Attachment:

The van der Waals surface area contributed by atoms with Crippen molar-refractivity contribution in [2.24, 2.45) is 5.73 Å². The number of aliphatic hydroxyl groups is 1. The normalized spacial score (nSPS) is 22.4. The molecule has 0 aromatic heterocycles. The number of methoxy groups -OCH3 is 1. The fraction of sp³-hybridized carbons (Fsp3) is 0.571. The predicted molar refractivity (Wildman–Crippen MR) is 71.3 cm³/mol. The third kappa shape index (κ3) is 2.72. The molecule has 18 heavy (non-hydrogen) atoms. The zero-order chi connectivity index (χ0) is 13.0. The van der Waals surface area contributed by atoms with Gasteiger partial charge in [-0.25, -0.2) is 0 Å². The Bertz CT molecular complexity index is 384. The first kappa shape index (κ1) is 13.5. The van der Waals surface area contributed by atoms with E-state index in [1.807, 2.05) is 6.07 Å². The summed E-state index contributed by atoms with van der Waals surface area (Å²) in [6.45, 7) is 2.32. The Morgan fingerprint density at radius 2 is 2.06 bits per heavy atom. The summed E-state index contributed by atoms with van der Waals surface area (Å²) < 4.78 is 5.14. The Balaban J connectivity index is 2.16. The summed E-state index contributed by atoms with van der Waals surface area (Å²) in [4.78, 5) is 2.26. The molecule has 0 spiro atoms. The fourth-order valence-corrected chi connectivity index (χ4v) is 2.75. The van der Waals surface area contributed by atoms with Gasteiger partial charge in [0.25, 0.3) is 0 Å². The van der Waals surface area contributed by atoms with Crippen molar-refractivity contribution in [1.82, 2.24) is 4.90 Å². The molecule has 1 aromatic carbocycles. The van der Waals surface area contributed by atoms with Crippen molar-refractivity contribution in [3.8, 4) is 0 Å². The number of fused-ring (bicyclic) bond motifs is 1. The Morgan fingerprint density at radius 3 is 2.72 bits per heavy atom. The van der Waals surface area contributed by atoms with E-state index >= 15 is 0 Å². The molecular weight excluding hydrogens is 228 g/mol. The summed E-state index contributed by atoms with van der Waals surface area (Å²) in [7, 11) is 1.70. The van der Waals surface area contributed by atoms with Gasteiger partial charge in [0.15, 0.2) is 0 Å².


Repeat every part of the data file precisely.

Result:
The van der Waals surface area contributed by atoms with Crippen molar-refractivity contribution in [2.24, 2.45) is 5.73 Å². The number of aliphatic hydroxyl groups is 1. The normalized spacial score (nSPS) is 22.4. The molecule has 0 aromatic heterocycles. The number of methoxy groups -OCH3 is 1. The fraction of sp³-hybridized carbons (Fsp3) is 0.571. The predicted molar refractivity (Wildman–Crippen MR) is 71.3 cm³/mol. The third kappa shape index (κ3) is 2.72. The molecule has 18 heavy (non-hydrogen) atoms. The zero-order chi connectivity index (χ0) is 13.0. The van der Waals surface area contributed by atoms with Gasteiger partial charge in [-0.25, -0.2) is 0 Å². The Bertz CT molecular complexity index is 384. The first kappa shape index (κ1) is 13.5. The van der Waals surface area contributed by atoms with E-state index in [1.807, 2.05) is 6.07 Å². The summed E-state index contributed by atoms with van der Waals surface area (Å²) in [6.45, 7) is 2.32. The Morgan fingerprint density at radius 2 is 2.06 bits per heavy atom. The summed E-state index contributed by atoms with van der Waals surface area (Å²) < 4.78 is 5.14. The Balaban J connectivity index is 2.16. The summed E-state index contributed by atoms with van der Waals surface area (Å²) in [4.78, 5) is 2.26. The molecule has 0 spiro atoms. The fourth-order valence-corrected chi connectivity index (χ4v) is 2.75. The van der Waals surface area contributed by atoms with Gasteiger partial charge in [0.25, 0.3) is 0 Å². The van der Waals surface area contributed by atoms with Crippen molar-refractivity contribution in [1.82, 2.24) is 4.90 Å². The molecule has 1 aromatic carbocycles. The van der Waals surface area contributed by atoms with Crippen molar-refractivity contribution in [3.8, 4) is 0 Å². The number of fused-ring (bicyclic) bond motifs is 1. The Morgan fingerprint density at radius 3 is 2.72 bits per heavy atom. The van der Waals surface area contributed by atoms with E-state index >= 15 is 0 Å². The molecular weight excluding hydrogens is 228 g/mol. The summed E-state index contributed by atoms with van der Waals surface area (Å²) in [7, 11) is 1.70. The van der Waals surface area contributed by atoms with Gasteiger partial charge in [0.15, 0.2) is 0 Å².